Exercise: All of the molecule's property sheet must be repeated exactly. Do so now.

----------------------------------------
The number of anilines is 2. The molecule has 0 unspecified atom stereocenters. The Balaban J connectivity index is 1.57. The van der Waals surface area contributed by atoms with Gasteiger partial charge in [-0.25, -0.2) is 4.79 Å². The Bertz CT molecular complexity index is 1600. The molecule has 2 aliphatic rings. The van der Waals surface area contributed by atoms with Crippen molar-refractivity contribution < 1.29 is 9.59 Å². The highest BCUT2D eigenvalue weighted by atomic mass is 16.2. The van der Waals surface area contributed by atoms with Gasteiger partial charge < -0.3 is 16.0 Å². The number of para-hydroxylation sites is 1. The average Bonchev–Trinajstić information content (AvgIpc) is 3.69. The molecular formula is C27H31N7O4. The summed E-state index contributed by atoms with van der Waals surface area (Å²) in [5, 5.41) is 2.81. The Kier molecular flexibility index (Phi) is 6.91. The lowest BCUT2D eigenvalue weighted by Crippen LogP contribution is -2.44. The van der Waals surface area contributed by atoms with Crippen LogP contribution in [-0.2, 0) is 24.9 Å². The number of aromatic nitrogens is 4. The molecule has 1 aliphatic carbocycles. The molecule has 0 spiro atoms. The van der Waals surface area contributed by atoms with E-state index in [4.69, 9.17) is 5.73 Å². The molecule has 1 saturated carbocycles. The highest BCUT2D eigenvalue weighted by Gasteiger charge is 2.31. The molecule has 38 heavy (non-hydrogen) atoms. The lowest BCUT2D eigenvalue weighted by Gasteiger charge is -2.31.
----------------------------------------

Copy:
The number of anilines is 2. The molecule has 0 unspecified atom stereocenters. The Balaban J connectivity index is 1.57. The van der Waals surface area contributed by atoms with Gasteiger partial charge in [-0.25, -0.2) is 4.79 Å². The Bertz CT molecular complexity index is 1600. The molecule has 2 aliphatic rings. The van der Waals surface area contributed by atoms with Crippen molar-refractivity contribution < 1.29 is 9.59 Å². The highest BCUT2D eigenvalue weighted by atomic mass is 16.2. The van der Waals surface area contributed by atoms with Gasteiger partial charge < -0.3 is 16.0 Å². The number of para-hydroxylation sites is 1. The average Bonchev–Trinajstić information content (AvgIpc) is 3.69. The molecular formula is C27H31N7O4. The summed E-state index contributed by atoms with van der Waals surface area (Å²) in [5, 5.41) is 2.81. The Kier molecular flexibility index (Phi) is 6.91. The lowest BCUT2D eigenvalue weighted by Crippen LogP contribution is -2.44. The van der Waals surface area contributed by atoms with Crippen LogP contribution in [-0.2, 0) is 24.9 Å². The number of aromatic nitrogens is 4. The molecule has 1 aliphatic carbocycles. The molecule has 0 spiro atoms. The van der Waals surface area contributed by atoms with E-state index in [4.69, 9.17) is 5.73 Å². The molecule has 1 saturated carbocycles. The highest BCUT2D eigenvalue weighted by Gasteiger charge is 2.31. The molecule has 38 heavy (non-hydrogen) atoms. The lowest BCUT2D eigenvalue weighted by Gasteiger charge is -2.31.